September 15, if you didn't know, marked the beginning of National Hispanic Heritage Month. That can only mean one thing: The elected officials of Arizona are taking a 30-day break from demonizing and disenfranchising the state's Latinos. Really? Well, no. The thing most closely identified with mid-September is, in fact, the San Francisco Latino Film Festival.
My stab at political humor is prompted by Ari Luis Palos and Eric Isabel McGinnis's deeply sympathetic and righteously indignant documentary Precious Knowledge (Sept. 17 at the Opera Plaza Cinema in SF and Sept. 20 at MACLA in San Jose). The film contrasts the palpable value of Ethnic (also known as Raza) Studies classes in Tucson high schools with the devious, calculated efforts of Arizona lawmakers to eliminate the curriculum.
It's patently clear that the politicians suffer from an irrational fear of a brown planet. What's open to debate is whether these carefully soft-spoken, middle-aged white folks sincerely believe that Raza Studies is a dangerous fount of Leninism (what else could a Che poster represent?) and hatred, or if they are exceedingly skilled at concealing their function as puppets for unseen -- and genuinely anti-democratic -- forces. It's often difficult to ascribe motives to strangers glimpsed in a film, but you'll find it hard to resist in this case, whether you catch Precious Knowledge at the festival or on PBS at some point down the road.
Reading people's faces provides a good deal of the pleasure, as well as the melancholy undertow, of another worthy documentary, The Chilean Building (Sept. 18 at the Opera Plaza). Filmmaker Macarena Aguilo was one of 60 or so small children whose parents returned to Chile from exile in Europe to fight the Pinochet dictatorship in the late '70s. The kids were left behind, for their safety, in the care of other Chileans, first in a house outside Paris and then in an apartment building in Havana.
The Chilean Building sails along on high spirits for a long while, with the filmmaker as well as the many childhood friends she located recalling the great fun they had living in a house full of playmates. But the tone gradually darkens as Aguilo turns the conversation to the confusion and insecurity of being cut adrift from one's parents as an adolescent, and the lingering ambivalence that so clearly affects these now-thirtysomethings.
In the movie's last section, Aguilo confronts her parents, gently but firmly pushing them to revisit their fateful decision. Their pained faces reminded me of the aging radicals in The Weather Underground, Sam Green's great 2002 study of equally idealistic and gutsy activists who made huge sacrifices and decisions that they were certain of at the time but -- having failed to achieve the goal of creating a new society -- subsequently had to deal with the cost to their closest relationships. The Chilean Building seems curiously restrained, until you grasp that it's an accurate reflection of a clinical condition (depression, I submit).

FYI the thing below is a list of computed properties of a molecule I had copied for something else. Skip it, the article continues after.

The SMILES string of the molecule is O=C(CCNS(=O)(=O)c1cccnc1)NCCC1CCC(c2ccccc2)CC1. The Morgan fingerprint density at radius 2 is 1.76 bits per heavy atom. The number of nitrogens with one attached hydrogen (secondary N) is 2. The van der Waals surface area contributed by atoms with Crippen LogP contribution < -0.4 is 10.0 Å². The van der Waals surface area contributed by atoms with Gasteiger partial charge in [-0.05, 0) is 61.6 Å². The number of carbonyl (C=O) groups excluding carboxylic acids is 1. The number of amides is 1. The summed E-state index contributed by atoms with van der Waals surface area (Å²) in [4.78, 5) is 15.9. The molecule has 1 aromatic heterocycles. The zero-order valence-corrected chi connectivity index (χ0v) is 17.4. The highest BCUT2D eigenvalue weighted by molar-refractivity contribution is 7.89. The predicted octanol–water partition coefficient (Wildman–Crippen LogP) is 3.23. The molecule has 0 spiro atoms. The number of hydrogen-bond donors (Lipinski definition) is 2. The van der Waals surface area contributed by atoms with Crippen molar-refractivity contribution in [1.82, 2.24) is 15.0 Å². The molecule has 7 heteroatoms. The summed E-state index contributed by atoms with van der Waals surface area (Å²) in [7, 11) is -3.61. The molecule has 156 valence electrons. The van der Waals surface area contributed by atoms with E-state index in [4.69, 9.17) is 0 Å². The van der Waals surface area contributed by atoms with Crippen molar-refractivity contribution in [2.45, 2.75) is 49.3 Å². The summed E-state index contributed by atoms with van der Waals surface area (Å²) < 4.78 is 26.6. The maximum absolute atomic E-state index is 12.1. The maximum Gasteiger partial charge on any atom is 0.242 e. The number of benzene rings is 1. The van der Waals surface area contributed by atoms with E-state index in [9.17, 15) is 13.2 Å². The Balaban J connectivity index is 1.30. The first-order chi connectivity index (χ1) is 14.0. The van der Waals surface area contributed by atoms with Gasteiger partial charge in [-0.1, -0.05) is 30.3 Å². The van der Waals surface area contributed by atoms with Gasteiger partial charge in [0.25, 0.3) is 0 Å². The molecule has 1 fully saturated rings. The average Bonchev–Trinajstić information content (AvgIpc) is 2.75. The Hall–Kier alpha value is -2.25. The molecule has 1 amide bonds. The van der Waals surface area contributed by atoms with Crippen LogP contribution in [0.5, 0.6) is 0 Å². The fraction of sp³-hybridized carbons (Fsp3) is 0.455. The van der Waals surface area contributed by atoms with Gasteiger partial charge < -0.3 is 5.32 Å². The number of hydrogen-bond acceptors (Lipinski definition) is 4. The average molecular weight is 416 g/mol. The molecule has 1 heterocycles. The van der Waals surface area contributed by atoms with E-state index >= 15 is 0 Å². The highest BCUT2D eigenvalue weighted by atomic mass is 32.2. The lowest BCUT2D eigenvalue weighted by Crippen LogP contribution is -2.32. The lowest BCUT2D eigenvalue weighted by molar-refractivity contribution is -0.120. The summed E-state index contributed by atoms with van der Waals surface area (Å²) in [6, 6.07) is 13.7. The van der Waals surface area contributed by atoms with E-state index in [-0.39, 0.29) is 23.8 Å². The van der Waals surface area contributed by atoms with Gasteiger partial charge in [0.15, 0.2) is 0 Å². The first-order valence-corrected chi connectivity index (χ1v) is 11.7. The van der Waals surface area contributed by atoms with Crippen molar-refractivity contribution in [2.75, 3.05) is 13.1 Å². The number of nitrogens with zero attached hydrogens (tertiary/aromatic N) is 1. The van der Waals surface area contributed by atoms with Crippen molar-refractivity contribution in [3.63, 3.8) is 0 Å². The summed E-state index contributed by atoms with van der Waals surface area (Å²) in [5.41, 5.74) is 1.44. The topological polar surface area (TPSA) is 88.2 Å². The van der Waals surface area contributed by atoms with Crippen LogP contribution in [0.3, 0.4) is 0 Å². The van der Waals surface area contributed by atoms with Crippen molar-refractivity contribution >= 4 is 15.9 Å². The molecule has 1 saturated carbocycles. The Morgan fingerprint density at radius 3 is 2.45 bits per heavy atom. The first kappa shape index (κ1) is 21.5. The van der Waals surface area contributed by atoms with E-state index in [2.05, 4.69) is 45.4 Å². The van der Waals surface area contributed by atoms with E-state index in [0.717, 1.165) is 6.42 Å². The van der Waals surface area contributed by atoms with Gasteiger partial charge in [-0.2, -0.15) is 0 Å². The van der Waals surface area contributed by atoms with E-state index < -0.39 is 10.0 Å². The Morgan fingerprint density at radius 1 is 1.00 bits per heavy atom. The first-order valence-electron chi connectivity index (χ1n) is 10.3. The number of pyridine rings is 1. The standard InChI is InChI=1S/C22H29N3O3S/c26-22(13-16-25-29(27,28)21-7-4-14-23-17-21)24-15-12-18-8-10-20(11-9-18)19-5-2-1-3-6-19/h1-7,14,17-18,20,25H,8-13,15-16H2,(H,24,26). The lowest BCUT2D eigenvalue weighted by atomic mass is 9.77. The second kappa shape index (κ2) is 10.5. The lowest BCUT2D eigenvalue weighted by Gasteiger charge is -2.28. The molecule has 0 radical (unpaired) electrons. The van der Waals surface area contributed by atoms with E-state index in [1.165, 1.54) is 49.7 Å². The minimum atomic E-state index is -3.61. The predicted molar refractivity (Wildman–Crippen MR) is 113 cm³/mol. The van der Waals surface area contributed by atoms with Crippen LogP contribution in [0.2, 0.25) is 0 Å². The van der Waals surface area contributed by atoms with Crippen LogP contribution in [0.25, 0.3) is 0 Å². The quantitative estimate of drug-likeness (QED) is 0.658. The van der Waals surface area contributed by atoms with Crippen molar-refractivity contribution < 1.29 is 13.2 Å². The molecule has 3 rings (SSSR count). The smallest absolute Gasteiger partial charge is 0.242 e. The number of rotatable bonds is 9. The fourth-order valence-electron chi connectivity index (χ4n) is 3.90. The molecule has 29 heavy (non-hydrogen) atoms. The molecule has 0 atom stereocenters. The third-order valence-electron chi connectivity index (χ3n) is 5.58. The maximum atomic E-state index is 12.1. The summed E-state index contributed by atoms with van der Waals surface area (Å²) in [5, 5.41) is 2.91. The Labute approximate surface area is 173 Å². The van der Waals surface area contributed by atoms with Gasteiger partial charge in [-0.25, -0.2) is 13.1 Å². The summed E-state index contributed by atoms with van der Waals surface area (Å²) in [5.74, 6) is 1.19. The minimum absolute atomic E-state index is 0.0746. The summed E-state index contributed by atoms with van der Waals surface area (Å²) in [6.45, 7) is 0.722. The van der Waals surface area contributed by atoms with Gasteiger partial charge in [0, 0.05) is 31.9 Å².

The sun-soaked last stop on our arbitrary tour of the S.F. Latino Film Festival program eschews regrets for a defiant cheerfulness. Fina Torres's Habana Eva gives us a young Cuban woman ripe for romantic, personal and political awakening, then buffets her with a cascade of rapid-fire developments that veer from the shamelessly contrived to the genuinely poignant.
As the film begins, Eva is a would-be designer stuck in a by-the-numbers dress factory. Her fiancé is nice enough, but he's in no hurry to finish building their future domicile (and, therefore, to get married). Then a drop-dead handsome Venezuelan tourist claiming to be a photographer espies Eva, and nothing will be the same again.
Habana Eva is, at one time or another, a romantic melodrama, a screwball comedy, a female empowerment fable, a colonial exploitation conspiracy and a sex farce. Only a curmudgeon could be disappointed with such a bounty, especially during National Hispanic Heritage Month.
The San Francisco Latino Film Festival runs September 16-25, 2011 at venues in San Francisco, Berkeley, San Jose and Marin County. For tickets and information visit sflatinofilmfestival.com.